As the new year starts, the words “January” or “February” caught your attention while buying a calendar or a new diary. You might have wondered how did the months of the year get their names? You would want to know the origin of their naming. First of all, we should know about the months. A month is a unit of time which is related to the moon. People in as early as the Paleolithic age counted days in relation to the moon cycle. Months based on the moon's orbital period, with respect to the Earth-Sun line, are called Synodic months and they are still a basis of many calendars.
Here's how the months of the year got their names:
January: The first month of the year got its name from the Roman god Janus. Janus presided over doors and beginnings which appropriately means the beginning of the year. As a characteristic of a new year, Janus was usually depicted as a god with two faces. The fact that Janus has two faces gave rise to the term Janus for words that have two opposite meanings.
February: February is based on the Latin februarius, from februa. Numa Pompilius, at around 690 BC, turned an end of the year period of celebration into a month of its own. This festival was a purification feast held on the 15th of this month. February is named after that festival “Februa” or “Februalia”.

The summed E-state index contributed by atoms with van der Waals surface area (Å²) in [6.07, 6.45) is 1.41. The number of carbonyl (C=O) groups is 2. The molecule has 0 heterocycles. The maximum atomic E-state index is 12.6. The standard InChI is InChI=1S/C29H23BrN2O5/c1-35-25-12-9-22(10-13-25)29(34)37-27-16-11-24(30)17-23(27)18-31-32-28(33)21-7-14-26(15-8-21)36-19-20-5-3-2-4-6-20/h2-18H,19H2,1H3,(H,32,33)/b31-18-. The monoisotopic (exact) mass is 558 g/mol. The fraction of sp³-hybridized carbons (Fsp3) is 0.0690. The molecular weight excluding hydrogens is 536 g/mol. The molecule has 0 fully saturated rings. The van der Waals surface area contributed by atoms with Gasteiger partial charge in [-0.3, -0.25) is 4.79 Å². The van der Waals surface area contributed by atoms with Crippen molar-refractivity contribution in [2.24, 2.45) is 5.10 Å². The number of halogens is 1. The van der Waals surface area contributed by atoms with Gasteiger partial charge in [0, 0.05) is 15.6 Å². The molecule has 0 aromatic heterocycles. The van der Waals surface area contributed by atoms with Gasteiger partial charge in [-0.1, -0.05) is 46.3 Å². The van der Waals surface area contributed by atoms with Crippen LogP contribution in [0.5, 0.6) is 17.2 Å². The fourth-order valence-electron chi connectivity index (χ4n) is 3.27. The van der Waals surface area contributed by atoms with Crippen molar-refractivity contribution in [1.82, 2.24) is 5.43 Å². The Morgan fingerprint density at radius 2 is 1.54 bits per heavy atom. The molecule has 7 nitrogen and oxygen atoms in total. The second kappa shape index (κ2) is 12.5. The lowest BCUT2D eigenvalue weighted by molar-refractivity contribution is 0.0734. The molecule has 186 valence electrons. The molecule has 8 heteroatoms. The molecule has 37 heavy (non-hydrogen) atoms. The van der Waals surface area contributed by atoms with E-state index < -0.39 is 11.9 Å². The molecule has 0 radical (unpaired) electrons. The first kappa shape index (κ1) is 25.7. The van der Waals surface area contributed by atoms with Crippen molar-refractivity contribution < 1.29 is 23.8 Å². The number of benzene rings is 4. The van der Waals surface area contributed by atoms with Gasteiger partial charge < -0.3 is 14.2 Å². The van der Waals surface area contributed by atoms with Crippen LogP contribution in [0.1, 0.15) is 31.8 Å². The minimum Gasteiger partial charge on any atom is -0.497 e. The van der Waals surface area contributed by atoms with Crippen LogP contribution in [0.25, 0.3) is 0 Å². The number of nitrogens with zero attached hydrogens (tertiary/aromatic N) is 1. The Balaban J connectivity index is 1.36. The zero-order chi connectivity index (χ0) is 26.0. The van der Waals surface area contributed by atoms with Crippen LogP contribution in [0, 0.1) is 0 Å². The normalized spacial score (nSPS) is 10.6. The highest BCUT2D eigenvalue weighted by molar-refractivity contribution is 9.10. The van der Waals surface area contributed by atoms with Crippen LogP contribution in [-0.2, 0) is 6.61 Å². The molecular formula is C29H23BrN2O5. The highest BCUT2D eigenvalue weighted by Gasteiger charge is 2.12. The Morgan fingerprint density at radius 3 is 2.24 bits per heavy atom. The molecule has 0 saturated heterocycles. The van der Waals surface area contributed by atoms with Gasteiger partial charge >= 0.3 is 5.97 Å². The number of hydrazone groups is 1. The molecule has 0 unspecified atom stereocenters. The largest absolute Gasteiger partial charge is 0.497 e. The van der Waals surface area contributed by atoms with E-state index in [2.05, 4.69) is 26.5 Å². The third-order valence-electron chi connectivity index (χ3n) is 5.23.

March: Most of us know the god after which March is named. Yes, you guessed it right! It is Mars. The most probable reason for that can be since Mars was a god of war therefore in ancient Rome, most of the festivals dedicated to Mars took place in March, presumably in preparation for the campaigning season.
April: There are many theories regarding the origin of April's name. According to some, the month got its name from Latin word meaning “Second” because April was the second month of the ancient calendar. Others said it comes from “Aperire” which means “to open” in latin. April was also called Eastermonab in old English.
May: May is named after goddess Maia. Maia was the daughter of Atlas and mother of Hermes. She was perhaps less well known now than the other deities with months named after them. She was worshiped as an earth goddess and a nurturer.
June: The month June was named after the Roman Deity Juno. Juni was the wife of Jupiter. She was worshiped as a goddess of marriage and childbirth.
July: July was named after Julius Caesar after his death in 44BC because July was his month of birth. The month was known as Quintilis before it was renamed. Quintilis means fifth. July is the first month to be named after a real person.
August: August was named after the first roman emperor Augustus Caesar. Before renaming it was known as Sextilis which means Sixth.
September: September was named after the Latin septem which means Seven. This follows Quintilis and Sextilis in that order. In Roman ten-month calendar, September was the seventh month.
October: October means “eight” in latin which following the same progression as September. Two months were added to the end of the calendar year around 713 BC, and the beginning of the year was moved to 1 January in 153 BC.
November: November derived from novem, means “nine” following the pattern of September and October.
December: Following the pattern of September, October and November, the name December originated from decem, means “ten.”